• Chicken al Pastor Pizza features housemade avocado-pineapple salsa, jalapeño and mozzarella, and it’s drizzled with smoked chipotle ranch and a squeeze of lime for a fresh burst of flavor.
  • BBQ Chicken Bacon Ranch Pizza includes barbecue sauce and mozzarella, topped with chicken, bacon, cilantro, red onions and a swirl of housemade ranch dressing.

Several LTOs at Your Pie also featured similar drizzles on dipping sticks, salads or pastas. “Tastes are always developing and changing—some items, like sriracha, we introduced very early, before they were mainstream, while others, like truffle oil, are timeless flavors that our guests might not have ever tried before,” French notes. “We like to push our normal menu to give our teams and guests something new and exciting to try.”

Hot Honey Pepperoni. Photo courtesy Your Pie.

French adds that a sauce is a great way to add a flavor impact—without a super-complex application. A balsamic glaze, for example, might require some prep time if made in-house, but applying it post-bake can greatly impact a pizza’s final flavor. “The missing link to a great pizza, a lot of times, can be in the sauce—and playing with different sauce combinations is a great way to expand your menu without adding a lot of SKUs to your back of house,” French says. “But, although I’m a huge sauce fan, more isn’t always better. It’s the balance of flavor that comes together, so that’s how we decide if we do a drizzle, spray or use the sauce as the main application.”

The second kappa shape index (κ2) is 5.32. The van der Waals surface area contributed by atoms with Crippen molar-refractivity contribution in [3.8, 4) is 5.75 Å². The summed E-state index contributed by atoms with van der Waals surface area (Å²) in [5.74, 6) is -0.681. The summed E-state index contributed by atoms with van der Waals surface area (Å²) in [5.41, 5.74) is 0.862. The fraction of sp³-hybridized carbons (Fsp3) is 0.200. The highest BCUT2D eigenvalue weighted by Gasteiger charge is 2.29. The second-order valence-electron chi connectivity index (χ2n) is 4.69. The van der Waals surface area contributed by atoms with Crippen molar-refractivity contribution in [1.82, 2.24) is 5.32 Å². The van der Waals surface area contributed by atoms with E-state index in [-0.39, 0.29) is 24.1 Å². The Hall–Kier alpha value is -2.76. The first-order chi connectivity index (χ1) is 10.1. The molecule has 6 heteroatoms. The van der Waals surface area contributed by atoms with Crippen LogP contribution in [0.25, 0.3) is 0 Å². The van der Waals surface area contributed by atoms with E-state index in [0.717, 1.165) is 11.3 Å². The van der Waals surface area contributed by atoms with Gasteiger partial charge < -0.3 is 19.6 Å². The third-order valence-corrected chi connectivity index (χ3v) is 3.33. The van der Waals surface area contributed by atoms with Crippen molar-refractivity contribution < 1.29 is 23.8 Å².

In terms of when to add the sauce—pre- or post-bake—Your Pie works on a case-by-case basis. “We will only do post-bake sauces if the oven really changes the desired flavor we are hoping to achieve, or if the color pop is such that we want to highlight it post-bake,” French says. “Experiment to see how the flavors change, develop and make your pizza creation come to life!”  

Tracy Morin is PMQ’s senior copy editor and the editor of PizzaVegan.com.

Recipe: Spicy Honey

Provided by Myke’s Pizza

 5 lb. honey
2 oz. chilies de árbol
2 oz. ancho chilies
8 oz. fresh jalapeños

Pour honey into a 5-qt. saucepan. While wearing gloves, lightly crush the chilies de árbol. Tear or cut the ancho chilies in half. Roughly chop jalapeños. Add dried and fresh chilies to the honey. Heat honey over low heat (about 200°F) for one hour. If the honey begins to foam, simmer, boil or steam, reduce the heat. Allow the honey to cool. Strain the honey and discard the chilies. Transfer to a squeeze bottle with a very small opening.

Notes:

You can use any mixture of dried chilies—just be sure to include chilies that add heat, like chilies de árbol.

In addition to heat, jalapeños add water to the honey, which keeps the honey easy to pour.

You can substitute up to half of the jalapeños for another fresh chili. Fresno chiles are a great addition.

Be careful not boil the honey or allow it to steam; water loss makes the honey hard to pour.

This recipe can easily be scaled up or down.